Prepped Shoppers Kept Retail Traffic Flowing On Black Friday

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Following an initial early-bird surge, Black Friday traffic seemed no heavier than a typical busy weekend at a host of New York metro area retail stores.

The observation, by store managers and TWICE field reports, mirrors a national ShopperTrak study indicating flat year-over-year sales and a modest 2.2 percent increase in traffic for the brick-and-mortar channel on Black Friday.

New York area store managers similarly gauged day-after-Thanksgiving traffic and sales volume as comparable to 2009, and attributed the seemingly unspectacular turnout to improved crowd control and a well-prepared shopper.

“Consumers did all their homework and they came in prepared,” observed Michael Wexler, who supervised Black Friday at a Target store in Middletown, N.J. About 800 customers had cued up overnight, some camping out in tents, although the headcount was lower than last year.

“They knew what they wanted, they had maps of the store, and they shopped in teams,” he said. As a result, the early-bird frenzy was over by dawn and sales assumed the pace of a “normal Saturday for us,” with Black Friday volume on par with 2009.

Jon Jovel, general manager of a Costco in Long Island City, N.Y., concurred. “It looked like consumers knew what they wanted and did their research,” he said. “They were well informed.” Black Friday activity within the CE department was “busy but not crazy,” he noted, with TVs and home theater products topping customer shopping lists.

Mike Vitelli, president/Americas of Best Buy, spent Black Friday at the chain’s Union Square store in Manhattan. “There were long lines outside and business has been steady here,” he told TWICE. “For us we look at the entire weekend. Steady is great because we are able to move the lines and get [customers] through the store.”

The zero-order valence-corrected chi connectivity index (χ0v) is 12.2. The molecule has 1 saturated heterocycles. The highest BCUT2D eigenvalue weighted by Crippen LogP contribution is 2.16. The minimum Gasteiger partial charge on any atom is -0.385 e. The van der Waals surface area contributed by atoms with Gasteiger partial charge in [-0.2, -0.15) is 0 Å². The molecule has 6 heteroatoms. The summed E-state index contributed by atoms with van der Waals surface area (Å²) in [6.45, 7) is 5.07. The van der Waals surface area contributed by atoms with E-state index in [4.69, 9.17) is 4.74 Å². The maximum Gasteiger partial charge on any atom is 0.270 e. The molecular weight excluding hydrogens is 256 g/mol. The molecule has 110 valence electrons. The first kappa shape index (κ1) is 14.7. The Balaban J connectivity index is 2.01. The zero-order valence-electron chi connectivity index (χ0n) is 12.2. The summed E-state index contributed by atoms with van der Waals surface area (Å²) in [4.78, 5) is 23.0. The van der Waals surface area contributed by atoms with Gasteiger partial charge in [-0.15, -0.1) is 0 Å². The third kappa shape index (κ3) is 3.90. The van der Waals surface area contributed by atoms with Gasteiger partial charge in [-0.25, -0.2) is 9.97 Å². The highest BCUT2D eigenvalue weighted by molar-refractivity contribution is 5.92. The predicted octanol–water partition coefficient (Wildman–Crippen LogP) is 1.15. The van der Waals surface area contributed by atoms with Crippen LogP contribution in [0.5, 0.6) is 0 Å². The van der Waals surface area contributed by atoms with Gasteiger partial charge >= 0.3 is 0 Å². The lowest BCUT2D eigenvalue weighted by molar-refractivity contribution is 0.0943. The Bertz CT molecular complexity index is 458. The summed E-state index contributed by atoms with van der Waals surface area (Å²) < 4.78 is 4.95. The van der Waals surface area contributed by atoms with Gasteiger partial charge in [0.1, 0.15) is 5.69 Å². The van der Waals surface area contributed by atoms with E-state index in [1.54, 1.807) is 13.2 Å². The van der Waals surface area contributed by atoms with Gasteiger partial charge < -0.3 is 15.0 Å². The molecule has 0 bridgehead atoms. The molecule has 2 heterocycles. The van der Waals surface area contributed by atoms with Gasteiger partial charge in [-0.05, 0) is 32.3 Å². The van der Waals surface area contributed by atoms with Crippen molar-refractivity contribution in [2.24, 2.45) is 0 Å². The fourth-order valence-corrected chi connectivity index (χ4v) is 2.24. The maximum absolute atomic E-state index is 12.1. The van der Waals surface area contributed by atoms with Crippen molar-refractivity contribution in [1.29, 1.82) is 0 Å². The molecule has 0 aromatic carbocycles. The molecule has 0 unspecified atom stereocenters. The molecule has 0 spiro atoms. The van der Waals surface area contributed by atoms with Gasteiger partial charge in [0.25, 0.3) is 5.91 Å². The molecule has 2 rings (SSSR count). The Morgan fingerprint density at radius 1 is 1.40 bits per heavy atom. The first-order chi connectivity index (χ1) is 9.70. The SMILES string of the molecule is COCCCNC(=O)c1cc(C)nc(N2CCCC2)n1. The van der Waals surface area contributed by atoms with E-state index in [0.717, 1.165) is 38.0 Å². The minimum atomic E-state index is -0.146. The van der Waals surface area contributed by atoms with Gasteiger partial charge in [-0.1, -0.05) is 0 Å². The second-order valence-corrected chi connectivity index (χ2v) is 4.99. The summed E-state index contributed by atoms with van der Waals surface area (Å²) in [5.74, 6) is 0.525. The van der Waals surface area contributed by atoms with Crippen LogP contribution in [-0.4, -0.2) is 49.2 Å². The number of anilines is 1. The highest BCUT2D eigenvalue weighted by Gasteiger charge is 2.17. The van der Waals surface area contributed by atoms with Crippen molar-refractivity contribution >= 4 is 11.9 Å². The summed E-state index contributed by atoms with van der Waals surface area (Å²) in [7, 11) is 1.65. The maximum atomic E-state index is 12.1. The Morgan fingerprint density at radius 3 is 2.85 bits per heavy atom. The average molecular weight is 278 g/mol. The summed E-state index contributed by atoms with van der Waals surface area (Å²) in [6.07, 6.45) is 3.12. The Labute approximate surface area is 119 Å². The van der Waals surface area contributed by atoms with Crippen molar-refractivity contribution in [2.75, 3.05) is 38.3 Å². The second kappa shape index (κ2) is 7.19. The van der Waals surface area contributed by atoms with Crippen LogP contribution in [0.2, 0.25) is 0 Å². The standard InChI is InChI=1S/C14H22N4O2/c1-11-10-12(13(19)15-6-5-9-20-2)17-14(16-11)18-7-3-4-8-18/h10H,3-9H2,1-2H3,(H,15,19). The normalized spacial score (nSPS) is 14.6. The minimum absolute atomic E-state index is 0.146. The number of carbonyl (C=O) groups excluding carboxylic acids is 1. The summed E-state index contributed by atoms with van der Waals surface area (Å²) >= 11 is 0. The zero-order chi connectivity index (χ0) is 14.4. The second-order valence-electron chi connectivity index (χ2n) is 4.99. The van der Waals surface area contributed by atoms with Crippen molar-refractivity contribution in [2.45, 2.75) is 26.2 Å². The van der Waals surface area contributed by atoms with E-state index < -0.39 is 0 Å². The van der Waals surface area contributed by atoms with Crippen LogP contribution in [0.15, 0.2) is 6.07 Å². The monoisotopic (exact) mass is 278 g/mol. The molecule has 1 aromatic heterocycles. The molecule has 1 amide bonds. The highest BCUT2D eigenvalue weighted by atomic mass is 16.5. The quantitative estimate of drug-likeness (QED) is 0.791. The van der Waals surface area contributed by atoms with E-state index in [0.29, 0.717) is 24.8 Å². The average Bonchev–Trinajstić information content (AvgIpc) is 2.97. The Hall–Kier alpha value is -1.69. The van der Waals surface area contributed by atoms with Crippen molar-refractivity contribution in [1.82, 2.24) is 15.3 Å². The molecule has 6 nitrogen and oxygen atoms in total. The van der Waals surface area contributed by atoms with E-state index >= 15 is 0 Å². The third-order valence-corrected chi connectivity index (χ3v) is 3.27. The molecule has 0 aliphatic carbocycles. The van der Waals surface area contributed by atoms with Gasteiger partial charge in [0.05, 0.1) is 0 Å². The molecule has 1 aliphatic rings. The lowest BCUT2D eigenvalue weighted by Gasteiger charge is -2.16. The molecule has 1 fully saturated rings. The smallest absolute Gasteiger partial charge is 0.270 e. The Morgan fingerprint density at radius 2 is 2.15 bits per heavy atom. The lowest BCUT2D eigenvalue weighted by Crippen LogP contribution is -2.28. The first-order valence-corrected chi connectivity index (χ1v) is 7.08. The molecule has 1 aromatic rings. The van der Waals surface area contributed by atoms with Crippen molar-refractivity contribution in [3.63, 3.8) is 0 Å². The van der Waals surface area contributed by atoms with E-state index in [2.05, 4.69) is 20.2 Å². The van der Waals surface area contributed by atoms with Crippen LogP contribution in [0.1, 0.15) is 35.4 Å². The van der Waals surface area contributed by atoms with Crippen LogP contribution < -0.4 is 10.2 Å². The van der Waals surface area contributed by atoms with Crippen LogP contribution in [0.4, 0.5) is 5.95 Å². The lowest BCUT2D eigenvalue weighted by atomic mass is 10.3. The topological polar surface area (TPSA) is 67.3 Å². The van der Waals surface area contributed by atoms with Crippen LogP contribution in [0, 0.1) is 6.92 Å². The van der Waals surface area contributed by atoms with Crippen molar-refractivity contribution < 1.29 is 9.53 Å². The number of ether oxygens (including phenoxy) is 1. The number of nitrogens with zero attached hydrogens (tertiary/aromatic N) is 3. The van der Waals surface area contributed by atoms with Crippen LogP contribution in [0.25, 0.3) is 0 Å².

At a Best Buy store in Holmdel, N.J., area home services chief Frank Baeli and department manager Adam Zwickler said a decision to let in small groups of early-bird shoppers before the official 5:00 a.m. opening led to shorter check-out times and virtually no lines by 7:00 a.m. About 460 customers had cued up overnight for limited supplies of $189 Toshiba laptops, $700 50-inch 1080p Panasonic plasmas and a last-minute TV and Wii bundle that broke via broadcast ads.

“It was more controlled than I’ve ever seen it,” Zwickler said.

At a Sears store in Middletown, N.J., customers were lined up at 5:00 a.m. for a $600 Kenmore laundry pair and $249 Dyson vacuum, among other doorbusters. “There were some great deals and we sold out pretty quickly,” said Eleanor Marchese, assistant store manager for electronics and appliances. “People are more frugal but they have money and they’re shopping. They’re not just coming in for one item.”

Unlike other stores, Kmart’s Hazlet, N.J., location enjoyed a year-over-year increase in sales and traffic. “By 9:00 a.m. sales were up $13,000 over last year and we had more foot traffic,” reported store manager Jeffrey Holdren.


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